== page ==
Confusion Over North Dakota Personhood, Informed Consent Bills


The backlash to the fall election is interesting indeed. Anti-choice legislators across the country, not daring to attack abortion rights from the front, are coming at access from all sides. It’s a sometimes sneaky and often paternalistic assault on women’s and doctors’ rights, characterized by intimidation and the insinuation that women seeking abortion need a lesson in morality.

North Dakota is a particularly illuminating example. Earlier this month, the State House approved a bill requiring that doctors offer ultrasounds to women seeking abortions. (This bill is one of many across the country.) Then, yesterday, North Dakota legislators passed a bolder bill that would force abortion providers to tell women that what they are about to do is murder:

HB 1445 would direct the abortion practitioner to tell women that an abortion will terminate the life of a "whole, separate, unique, living human being.

Reports on this bill are confusing. Some coverage of it implies that it’s a personhood bill, defining conception as the moment when life begins — failing to understand that North Dakota is also considering a personhood bill. The bill’s sponsor, Rep. Chuck Damschen, seems to insist that it’s an informed consent bill and that it won’t interfere with abortion rights.This bill, which would put the religious definition of some into the mouths of all doctors, is so audacious that it’s hard, at first, to know what to say about it. But though its practical effect is murky, its intent is clear. We can look at it as the logical end of more common restrictions on abortions. In this way, it’s just a more honest expression of the paternalistic anti-choice measures that have nothing to do with medicine and everything to do with ideology.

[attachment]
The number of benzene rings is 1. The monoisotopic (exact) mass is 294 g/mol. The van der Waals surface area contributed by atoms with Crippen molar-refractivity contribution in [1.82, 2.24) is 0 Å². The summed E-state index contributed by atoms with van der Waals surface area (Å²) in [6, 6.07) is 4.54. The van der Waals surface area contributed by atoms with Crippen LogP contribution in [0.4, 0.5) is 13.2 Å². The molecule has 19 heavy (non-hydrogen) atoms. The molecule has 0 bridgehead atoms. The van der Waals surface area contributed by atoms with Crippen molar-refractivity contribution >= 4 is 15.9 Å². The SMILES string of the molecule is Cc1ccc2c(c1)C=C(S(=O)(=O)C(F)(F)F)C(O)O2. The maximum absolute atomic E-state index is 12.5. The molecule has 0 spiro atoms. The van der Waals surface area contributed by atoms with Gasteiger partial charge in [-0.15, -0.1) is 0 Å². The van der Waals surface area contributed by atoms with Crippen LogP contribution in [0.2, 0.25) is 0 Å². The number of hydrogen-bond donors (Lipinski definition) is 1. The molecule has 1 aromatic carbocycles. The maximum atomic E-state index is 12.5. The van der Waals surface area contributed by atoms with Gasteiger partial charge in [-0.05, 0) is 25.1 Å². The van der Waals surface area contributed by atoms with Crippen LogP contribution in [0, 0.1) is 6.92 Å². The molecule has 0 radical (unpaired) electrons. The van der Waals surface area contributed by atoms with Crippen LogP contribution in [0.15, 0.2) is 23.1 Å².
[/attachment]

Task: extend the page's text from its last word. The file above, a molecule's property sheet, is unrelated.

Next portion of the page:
In Arizona, for example, there’s a bill combining some of these measures, including a mandatory waiting period and the allowance of medical and judicial interference to abortion access. In the wake of Roe v. Wade, anti-choice legislators have a common refrain. Unable to bar women outright from having abortions, they are saying over and over again: “You are not fit to choose. We know better.” Whether they decide that the woman is too young, or the abortion is too soon, or too late, they are tirelessly finding ways to chip away at our rights. And when a woman can’t be stopped through her youth or through a waiting period, the anti-choice laws resort to the guise of “providing information.” In the case of North Dakota House Bill 1445, Rep. Chuck Damschen tries to cast the measure as protective of women’s emotional health:

“If it prevented even one woman from having an abortion, and suffering remorse from it later on, it would be a good bill.”  

The confusion over this bill—what makes for informed consent, and what consequences would personhood legislation have?—should be a wake-up call to those concerned about abortion rights. One may quickly lead to the next, and if we’re not vigilant about what’s going on in North Dakota, the disturbing rhetoric there may travel fast.

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